– functional testing
    – db testing / integration testing
    – security testing / penetration testing / exploit testing
    – performance testing / load testing / stress testing / availability testing?
    – M&A quality compliance (which encompasses everything from security to legal issues)
    – maintaining quality metrics (A key part of CI is the static analysis of code files which means the code has to pass a certain criteria – there are several linting tools for that)
    – configuration testing (especially if the deploy target varies greatly)
    – infrastructure testing(including compliance to software infrastructure quality metric)

    How much of the above stack is really being served? I’m gambling on this one, but above is my stack and I’m going to make my team live up to it to the fullest. For it to do so, developers have to up their game and act as adults and not “ignore the tests”. (I’ve had several episodes of that in the company – was quiet embarassing for developers). Once we are clear of the tedious things like deployment and unit testing can we only focus on this quality stack.

    While traditional, mission critical, domain specific software and its quality assurance is still pretty relevant and what you point out holds very true, the new vistas that the software is exploring on the order of billions requires much deeper thinking than that, IMHO. Distributed systems like Facebook, Github, Whatsapp, Quora and several systems inside google, plus the plethora of services that third-parties integrate with are at the cutting-edge and are devising new ways of testing on the full-stack. We need to see how our quality initiatives scale proportional to the scale of systems.


    • majd says :

      Thanks Zaki for sharing your thoughts and a ‘blog post size comment’ 🙂 It certainly adds value to this discussion and you brought very good points in support of CI.

      First, I’m glad that as head of Engineering you are considering ways to improve quality. It is much appreciated. Second, the intent of the post is not to criticize CI or suggest to abandon CI, rather move to the next level i.e. once CI is in practice, look for the holes and fix that. I’m sorry if some of the statements look against CI, but let me say clearly that CI certainly adds value.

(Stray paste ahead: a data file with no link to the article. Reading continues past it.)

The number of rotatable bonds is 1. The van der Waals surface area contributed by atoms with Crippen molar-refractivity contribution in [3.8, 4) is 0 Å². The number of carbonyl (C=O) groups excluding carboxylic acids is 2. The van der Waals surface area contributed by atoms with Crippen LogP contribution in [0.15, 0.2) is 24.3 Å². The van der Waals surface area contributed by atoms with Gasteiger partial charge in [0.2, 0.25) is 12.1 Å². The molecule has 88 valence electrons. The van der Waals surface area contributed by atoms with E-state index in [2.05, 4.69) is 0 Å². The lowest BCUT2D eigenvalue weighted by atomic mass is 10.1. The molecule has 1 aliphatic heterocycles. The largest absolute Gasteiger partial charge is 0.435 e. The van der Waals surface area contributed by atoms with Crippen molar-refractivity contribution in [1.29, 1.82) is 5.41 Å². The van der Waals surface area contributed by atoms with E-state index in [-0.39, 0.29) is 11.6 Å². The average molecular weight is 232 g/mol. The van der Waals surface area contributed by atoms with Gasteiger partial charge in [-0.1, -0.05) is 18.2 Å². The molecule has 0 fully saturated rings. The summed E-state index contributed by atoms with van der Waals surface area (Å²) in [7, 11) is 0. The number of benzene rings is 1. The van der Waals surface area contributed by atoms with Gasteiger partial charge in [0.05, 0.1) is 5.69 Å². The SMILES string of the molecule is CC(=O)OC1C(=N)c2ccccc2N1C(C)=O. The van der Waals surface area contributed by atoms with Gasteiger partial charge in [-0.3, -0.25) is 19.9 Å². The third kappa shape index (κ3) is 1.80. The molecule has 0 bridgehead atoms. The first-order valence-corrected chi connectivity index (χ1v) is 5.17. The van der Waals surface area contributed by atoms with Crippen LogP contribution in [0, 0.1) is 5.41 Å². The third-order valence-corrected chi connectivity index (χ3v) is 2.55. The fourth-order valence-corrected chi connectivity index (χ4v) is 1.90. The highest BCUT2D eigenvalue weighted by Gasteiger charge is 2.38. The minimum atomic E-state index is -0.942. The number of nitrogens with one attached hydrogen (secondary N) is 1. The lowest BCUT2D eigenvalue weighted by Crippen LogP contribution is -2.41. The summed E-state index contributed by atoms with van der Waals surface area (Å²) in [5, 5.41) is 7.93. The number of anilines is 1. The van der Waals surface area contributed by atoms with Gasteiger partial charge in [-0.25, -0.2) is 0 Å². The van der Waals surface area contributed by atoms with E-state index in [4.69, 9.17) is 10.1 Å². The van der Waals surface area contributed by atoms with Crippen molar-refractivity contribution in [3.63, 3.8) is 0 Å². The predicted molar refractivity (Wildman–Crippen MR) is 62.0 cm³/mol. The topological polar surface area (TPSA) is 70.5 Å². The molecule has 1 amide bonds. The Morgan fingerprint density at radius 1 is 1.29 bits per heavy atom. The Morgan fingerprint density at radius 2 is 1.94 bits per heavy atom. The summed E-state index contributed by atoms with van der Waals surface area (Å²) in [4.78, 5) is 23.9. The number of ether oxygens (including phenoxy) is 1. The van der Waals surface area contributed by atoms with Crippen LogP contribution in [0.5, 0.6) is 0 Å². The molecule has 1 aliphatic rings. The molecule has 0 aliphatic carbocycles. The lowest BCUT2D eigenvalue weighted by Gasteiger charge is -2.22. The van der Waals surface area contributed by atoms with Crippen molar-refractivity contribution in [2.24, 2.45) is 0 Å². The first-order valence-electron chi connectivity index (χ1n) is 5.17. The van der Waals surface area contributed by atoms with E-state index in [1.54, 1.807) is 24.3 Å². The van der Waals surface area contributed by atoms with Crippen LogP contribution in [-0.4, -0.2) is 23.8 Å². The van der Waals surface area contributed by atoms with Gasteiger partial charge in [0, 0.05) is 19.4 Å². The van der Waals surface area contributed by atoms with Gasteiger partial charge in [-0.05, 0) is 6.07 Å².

Regarding having focused tester to compliment testing efforts from rest of the team, the idea is to reinforce quality built in the code by running exploratory and scenario tests. You can read more about Agile testing quadrants in ‘Agile Testing’ book by Lisa Crispin and Janet Gregory that explains how spreading testing efforts brings the best quality.

      Thanks again for your detailed analysis!


    • H Hamid says :

      Good share


  2. meetzaki says :

    Also, a link worthy of a flamewar 😉


  3. Abdul Aziz says :

    We moved to CI some time ago and there is no looking back. CI may have it’s pitfalls as you mentioned if not used and configured properly. The CI tools are so configurable that you can define specific predefined or custom actions (as you mentioned scripts) on any event. The real power of a CI server can be utilized when used with modern revision control systems (like Git/Bitbucket) and integrated with your project and issue tracking software (like Jira).


    • majd says :

      Thanks Aziz for sharing your experience. It is true that CI certainly helps a lot in producing quality code faster. You said it well that all these pitfalls can be avoided by proper configuration and care.


  4. H Hamid says :

    Good post with very valid points. Test engineering is evolving each day. Also, good points shared by Zaki. Now the discussion about having a shame culture or a test engineer to produce high quality products, really depends on what kind of products you are building and what kind of development process you are following. Facebook has got rid of the test title but not the test activities (they have added more layers to different testing levels). Teams where software engineers are doing both test and development, may have a different way of managing both. It is not possible without a right mix of culture, tools and mindset. If they can make it work, other teams can do the same. The same article also mentions that “This process works for Facebook partly because Facebook does not, by and large, need to produce particularly high-quality software”. So may be we need to consider that aspect of discussion as well. 🙂